Leaf Type: Pu-erh
Where to Buy: Teasenz
Made from 2012 “gift-tea grade” leaves selected by the Teasenz team and pressed into a tea bar. Easy to break and steep right away, or store and let it ripen for years. A perfect gift to surprise your favorite tea drinker.
Learn more about this tea here.
I was quite pleased by the aroma of the dry bar, because usually when I take a sniff of the dry leaf of a pu-erh, it smells very earthy, to the point where it smells … well, it smells like earth. Like potting soil with um … well, with maybe a little bit of fertilizer mixed in. Yeah, I’m not all that into that smell. But, while there are some earthy notes to this dry leaf (which has been pressed into a bar shape with little squares, similar to what you might find if you were to unwrap a bar of chocolate), this doesn’t overpower my nostrils with the smell of a greenhouse during planting season.
And the brewed tea doesn’t have a heavy earthy aroma either. Nor does it have a heavy “briny” or fishy smell. BONUS points for that. The aroma here is very soft, almost indistinguishable, which some might find a bit weird, but it’s much more agreeable to this tea drinker than the aforementioned potting soil.
The flavor is so nice! It has a deep, rich, mellow flavor that is a pleasure to drink. There are notes of cacao which is especially nice given the comparison I made to the chocolate bar a bit ago. Absolutely no bitterness. No astringency. Just a smooth, well-rounded, mellow flavor. While there are faint notes of earth here, this isn’t what I’d categorize as an earthy tea.
The flavor is very interesting because it’s quite unlike any pu-erh that I’ve tried to this point. The notes of cacao are there, it’s a very mild dark chocolate note. It’s almost like raw cacao, except that I taste a very subtle roast. Like perhaps they started to roast the cacao but then changed their minds shortly after the roasting process had begun.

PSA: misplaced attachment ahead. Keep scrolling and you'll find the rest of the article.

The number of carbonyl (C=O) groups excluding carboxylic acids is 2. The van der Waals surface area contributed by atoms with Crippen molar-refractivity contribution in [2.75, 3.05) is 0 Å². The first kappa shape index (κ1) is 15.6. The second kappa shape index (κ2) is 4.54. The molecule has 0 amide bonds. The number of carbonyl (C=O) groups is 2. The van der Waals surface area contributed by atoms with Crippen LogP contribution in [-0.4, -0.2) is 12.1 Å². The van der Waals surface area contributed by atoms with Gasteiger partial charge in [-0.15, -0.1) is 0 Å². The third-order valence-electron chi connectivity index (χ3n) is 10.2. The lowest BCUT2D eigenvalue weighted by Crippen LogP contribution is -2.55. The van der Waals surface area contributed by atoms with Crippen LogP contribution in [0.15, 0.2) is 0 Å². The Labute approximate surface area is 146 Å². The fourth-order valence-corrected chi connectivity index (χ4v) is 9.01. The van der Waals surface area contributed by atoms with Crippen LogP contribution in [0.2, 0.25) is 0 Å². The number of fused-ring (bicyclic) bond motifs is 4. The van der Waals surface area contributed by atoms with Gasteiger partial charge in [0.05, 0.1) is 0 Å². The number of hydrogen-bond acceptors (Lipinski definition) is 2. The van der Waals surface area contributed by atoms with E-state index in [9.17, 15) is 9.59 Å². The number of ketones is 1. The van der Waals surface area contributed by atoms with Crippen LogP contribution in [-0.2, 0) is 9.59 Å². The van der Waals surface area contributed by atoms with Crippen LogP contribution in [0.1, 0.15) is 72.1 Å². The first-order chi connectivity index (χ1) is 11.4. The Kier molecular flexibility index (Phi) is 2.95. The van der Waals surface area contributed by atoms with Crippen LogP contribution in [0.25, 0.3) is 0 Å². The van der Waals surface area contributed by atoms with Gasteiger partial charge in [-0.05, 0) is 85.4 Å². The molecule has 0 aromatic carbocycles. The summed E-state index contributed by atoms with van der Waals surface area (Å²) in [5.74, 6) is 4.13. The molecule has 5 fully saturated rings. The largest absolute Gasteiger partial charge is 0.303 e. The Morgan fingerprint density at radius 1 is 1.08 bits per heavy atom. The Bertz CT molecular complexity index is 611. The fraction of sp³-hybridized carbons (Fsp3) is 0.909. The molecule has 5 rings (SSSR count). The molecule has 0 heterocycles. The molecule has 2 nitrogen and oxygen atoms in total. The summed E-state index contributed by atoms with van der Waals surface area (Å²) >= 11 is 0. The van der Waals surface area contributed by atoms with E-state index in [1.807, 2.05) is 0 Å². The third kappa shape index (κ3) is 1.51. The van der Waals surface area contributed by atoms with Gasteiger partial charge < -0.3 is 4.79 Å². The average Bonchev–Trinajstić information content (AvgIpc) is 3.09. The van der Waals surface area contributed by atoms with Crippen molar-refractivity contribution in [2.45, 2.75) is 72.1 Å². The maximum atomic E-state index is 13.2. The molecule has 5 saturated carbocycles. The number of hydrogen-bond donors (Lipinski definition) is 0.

The cacao notes are softer than the overtone of molasses that I taste. This tastes to me very much like molasses, with hints of mushroom. Imagine a mushroom that has been slow-roasted to dry it out a little bit (so that it has a slight dry, leathery sort of taste to it) and then topped with raw cacao, and then topped with a heavy drizzle of molasses.
Yeah, it sort of tastes like that, only better, because that description sounds kind of weird and this just tastes unique and lovely. I mean, if a chef put a plate in front of me with a slow-roasted, leathery mushroom that had been dusted with raw cacao and drizzled with molasses, I would think that the chef had lost his mind. It is sweet, rich, a little leathery with a very slight earthy tone. Overall … a really splendid tea experience!
This tea keeps going and going too. I managed eight infusions, and I think I could have gotten even more, but I was ready to move on. The flavors got deeper and deeper with each infusion, until about six. The flavors pretty much began to stabilize at that point, and then wane. My eighth infusion is where I started to notice a loss in flavor, but it was still quite flavorful.